If you are not yet wary of the results of research carried out in academia being applied to real life, then I suggest you read books such as The Five Percent: Finding Solutions to Seemingly Impossible Conflicts and Psychology's Ghosts: The Crisis in the Profession and the Way Back. When I include science in my presentations, I always recommend that research be viewed as, at best, clues. Today here are some clues for you on setting of long-term goals.
News release from Vanderbilt University:
Setting a goal—and sticking to it—can be difficult for anyone. And whether you’re a scientist, business leader or Olympic athlete, when it comes to work goals, giving up is not an option because one’s career may depend on it. A new study co-authored by Vanderbilt management and sociology professor Bruce Barry examines how certain types of professionals sustain their motivation and enthusiasm over very long periods.
“People in contemporary economies seem to know that they should ‘think long term,’ when in fact they base their choices and behaviors primarily or even solely on short-term considerations,” wrote Barry, the Brownlee O. Currey Jr. Professor of Management at the Vanderbilt Owen Graduate School of Management in a forthcoming paper in the Journal of Organizational Behavior.
Barry and his co-author Thomas Bateman, of the University of Virginia’s McIntire School of Commerce, write that long-term thinking is especially hard in American businesses because businesses are often pressed toward short-term success, even if that impedes on long-term planning or goals.
Also the authors wrote that there isn’t much research out there to help business leaders with long-term goals. “The motivational psychology behind long-term pursuits is markedly understudied. We seek to begin filling that gap.”
Professionals who are able to sustain the long-term pursuit of their work goals begin by focusing on a
specific goal, expending some initial effort and show some perseverance over the short term. But then, these professionals enter “a complex set of cognitive and affective phenomena that implicate perceptions of self, the future, task activities and a variety of other gratifications,” Barry and Bateman wrote.
Work goal traits
To understand the psychological forces at play when pursuing long-term goals, the co-authors identified and conducted in-depth interviews with 25 professionals in fields ranging from medical research to astronomy and climate science, among others. All the respondents are working in fields having the following attributes:
Eventual success could take many years, or perhaps generations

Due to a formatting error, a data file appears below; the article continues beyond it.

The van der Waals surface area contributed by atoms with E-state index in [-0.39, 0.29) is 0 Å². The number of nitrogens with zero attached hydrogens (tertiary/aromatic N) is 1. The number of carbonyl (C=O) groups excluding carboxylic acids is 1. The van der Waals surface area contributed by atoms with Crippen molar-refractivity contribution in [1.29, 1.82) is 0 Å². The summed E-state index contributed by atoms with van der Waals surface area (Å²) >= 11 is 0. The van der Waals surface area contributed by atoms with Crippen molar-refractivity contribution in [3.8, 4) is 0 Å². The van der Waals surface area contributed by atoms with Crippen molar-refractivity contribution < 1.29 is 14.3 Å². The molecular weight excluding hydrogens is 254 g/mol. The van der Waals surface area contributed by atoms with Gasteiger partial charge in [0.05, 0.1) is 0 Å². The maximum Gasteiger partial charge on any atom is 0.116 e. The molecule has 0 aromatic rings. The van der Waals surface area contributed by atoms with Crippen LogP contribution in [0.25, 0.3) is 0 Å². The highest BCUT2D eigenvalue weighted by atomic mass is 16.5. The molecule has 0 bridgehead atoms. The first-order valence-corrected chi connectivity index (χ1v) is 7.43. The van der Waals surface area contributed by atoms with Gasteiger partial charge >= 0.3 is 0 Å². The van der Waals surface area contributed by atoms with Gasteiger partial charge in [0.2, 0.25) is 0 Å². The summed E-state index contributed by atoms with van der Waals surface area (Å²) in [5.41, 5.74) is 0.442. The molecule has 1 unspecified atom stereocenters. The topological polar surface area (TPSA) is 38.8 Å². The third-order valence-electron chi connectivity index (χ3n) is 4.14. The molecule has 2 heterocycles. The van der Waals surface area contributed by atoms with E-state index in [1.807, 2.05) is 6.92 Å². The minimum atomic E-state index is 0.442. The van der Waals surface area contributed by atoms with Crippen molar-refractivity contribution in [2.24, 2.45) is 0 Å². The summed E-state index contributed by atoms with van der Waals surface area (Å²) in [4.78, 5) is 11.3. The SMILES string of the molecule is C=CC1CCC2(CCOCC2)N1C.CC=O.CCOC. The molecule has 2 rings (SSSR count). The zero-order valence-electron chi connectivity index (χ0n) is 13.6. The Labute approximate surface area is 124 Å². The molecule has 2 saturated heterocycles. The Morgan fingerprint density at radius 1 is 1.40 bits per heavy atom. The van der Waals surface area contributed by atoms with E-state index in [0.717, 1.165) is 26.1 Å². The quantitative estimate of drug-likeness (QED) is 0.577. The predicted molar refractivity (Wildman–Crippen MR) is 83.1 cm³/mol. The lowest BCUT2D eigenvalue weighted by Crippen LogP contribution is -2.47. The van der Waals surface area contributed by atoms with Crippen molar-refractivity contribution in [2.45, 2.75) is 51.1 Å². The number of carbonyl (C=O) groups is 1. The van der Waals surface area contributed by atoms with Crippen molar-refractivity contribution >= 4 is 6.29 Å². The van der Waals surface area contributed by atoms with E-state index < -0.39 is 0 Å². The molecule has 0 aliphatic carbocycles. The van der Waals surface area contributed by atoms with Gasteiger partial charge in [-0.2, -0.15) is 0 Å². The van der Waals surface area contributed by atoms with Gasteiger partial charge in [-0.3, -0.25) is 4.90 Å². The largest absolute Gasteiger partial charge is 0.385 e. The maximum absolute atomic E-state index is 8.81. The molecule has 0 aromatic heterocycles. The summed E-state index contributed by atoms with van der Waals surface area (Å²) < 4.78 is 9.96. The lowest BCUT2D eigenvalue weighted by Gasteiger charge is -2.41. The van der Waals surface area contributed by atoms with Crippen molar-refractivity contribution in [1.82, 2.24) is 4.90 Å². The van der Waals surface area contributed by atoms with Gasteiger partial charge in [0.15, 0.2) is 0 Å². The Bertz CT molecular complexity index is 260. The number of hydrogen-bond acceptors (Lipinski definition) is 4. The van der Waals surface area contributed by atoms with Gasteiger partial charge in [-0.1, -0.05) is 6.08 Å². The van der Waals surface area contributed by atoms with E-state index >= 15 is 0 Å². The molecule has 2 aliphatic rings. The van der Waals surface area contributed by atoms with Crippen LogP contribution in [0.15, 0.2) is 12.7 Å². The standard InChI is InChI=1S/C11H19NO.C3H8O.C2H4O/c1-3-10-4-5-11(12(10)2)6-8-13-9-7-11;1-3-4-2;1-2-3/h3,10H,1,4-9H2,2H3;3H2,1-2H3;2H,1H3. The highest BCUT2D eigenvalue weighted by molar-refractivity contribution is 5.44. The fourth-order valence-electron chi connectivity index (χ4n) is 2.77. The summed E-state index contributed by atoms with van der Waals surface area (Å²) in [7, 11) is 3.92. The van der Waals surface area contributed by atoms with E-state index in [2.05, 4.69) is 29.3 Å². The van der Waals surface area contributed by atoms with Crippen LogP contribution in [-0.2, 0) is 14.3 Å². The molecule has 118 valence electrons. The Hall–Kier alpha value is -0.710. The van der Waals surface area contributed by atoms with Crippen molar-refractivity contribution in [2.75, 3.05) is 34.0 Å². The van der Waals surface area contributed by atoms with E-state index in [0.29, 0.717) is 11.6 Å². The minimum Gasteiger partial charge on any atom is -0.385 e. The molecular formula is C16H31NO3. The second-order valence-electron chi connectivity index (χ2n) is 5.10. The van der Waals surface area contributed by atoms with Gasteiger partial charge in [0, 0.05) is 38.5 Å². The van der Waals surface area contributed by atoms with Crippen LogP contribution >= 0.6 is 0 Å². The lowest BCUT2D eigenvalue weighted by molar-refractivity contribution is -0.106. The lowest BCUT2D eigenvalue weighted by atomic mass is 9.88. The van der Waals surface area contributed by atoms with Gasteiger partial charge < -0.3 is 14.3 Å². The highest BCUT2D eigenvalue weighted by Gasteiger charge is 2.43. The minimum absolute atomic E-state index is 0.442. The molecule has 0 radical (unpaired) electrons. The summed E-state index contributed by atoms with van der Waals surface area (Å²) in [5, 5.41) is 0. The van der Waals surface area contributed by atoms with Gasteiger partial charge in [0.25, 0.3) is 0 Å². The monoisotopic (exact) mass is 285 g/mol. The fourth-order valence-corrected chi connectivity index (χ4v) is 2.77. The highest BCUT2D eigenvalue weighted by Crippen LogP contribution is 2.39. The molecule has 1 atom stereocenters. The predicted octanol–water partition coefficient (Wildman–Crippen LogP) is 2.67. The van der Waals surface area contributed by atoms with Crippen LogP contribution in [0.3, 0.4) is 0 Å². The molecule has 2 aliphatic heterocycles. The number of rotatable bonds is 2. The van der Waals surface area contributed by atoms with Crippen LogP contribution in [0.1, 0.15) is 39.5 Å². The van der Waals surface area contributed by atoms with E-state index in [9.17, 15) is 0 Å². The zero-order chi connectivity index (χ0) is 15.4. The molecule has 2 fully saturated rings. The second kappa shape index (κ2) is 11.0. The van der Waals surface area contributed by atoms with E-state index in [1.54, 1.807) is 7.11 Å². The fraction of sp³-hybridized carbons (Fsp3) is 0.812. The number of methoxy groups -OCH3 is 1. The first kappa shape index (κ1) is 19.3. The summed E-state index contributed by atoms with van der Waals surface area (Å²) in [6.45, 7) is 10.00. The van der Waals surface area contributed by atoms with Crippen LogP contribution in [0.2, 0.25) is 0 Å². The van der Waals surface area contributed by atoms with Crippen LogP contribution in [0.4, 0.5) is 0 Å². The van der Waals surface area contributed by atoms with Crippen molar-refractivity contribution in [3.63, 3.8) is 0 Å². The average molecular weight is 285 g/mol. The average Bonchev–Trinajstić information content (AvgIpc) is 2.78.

Real progress comes very slowly
There is a significant chance of failure
While these conditions may define the most extreme cases of pursuing long-term goals, Barry and Bateman said the insights generated from the interviews have wide-reaching implications for both professionals and managers.
The researchers then distilled the key elements of the interviews into eight sources of motivation that provide “psychological sustenance” in the pursuit of long-terms goals.
Allegory: Figurative representations or abstractions that offer significant, consequential meaning (e.g., comparisons to the Wright Brothers or the moon landing).
Futurity: Allusions to the long-term impact and possibilities associated with the ultimate outcomes that may result from the realization of a long-term goal (e.g., setting the stage for my children and grandchildren).
Self: Statements that invoke personal identity, reputation or personal belief systems (e.g., expressing my personal creativity).
Singularity: References to the perceived uniqueness of the endeavor (e.g., the big exploration that nobody could have done before).
Knowledge: Statements that refer to skill development, new understanding, acquiring truth and finding ways to control events (e.g., any knowledge that’s created is good).
The Work: Allusions to the nature of the work, including challenges, methods, risks and uncertainties, as well as elements that are fun or surprising (e.g., it’s like a puzzle that you’re solving).
Embeddedness: Ways in which individuals see their work situated within social contexts, as well as ways in which their work garners social legitimacy within their professions and in society (e.g., an enjoyment from disproving the skeptics).
Progress: Statements that emphasize the notion of forward movement, often short term, in the direction of long-term goal pursuit (e.g., advancements in tools and techniques that facilitate the work).
These motivational themes incorporate near-term and long-term features that weave together immediate payoffs with a perception of doing important and lasting work.
Self-regulation is essential
In addition, all the subjects interviewed for this study mentioned the key role self-regulation plays in guiding one’s progress and dealing with changes in circumstances.
“Effective self-regulation is associated with physical and psychological well-being, as well as better job performance,” Barry and Bateman wrote.
The co-authors highlight multiple forms of self-regulation that include:
Maintaining focus on goal-directed actions
Coping with failure
Using failure as a basis for improvement rather than a setback
Barry and Bateman wrote that the study, even with its limited sample, offers meaningful conceptual extensions to well-established theoretical areas on work motivation, setting the stage for future investigations.
“Long-term goals arguably are at least as important as short-term goals in their ultimate consequences for individuals, organizations and societies,” Barry and Bateman write. “Now is the time to expand our field’s search for theories and strategies that can help people and organizations pursue and achieve important long-term goals.”
Amy Wolf, (615) 322-NEWS
Image credit: Vanderbilt University.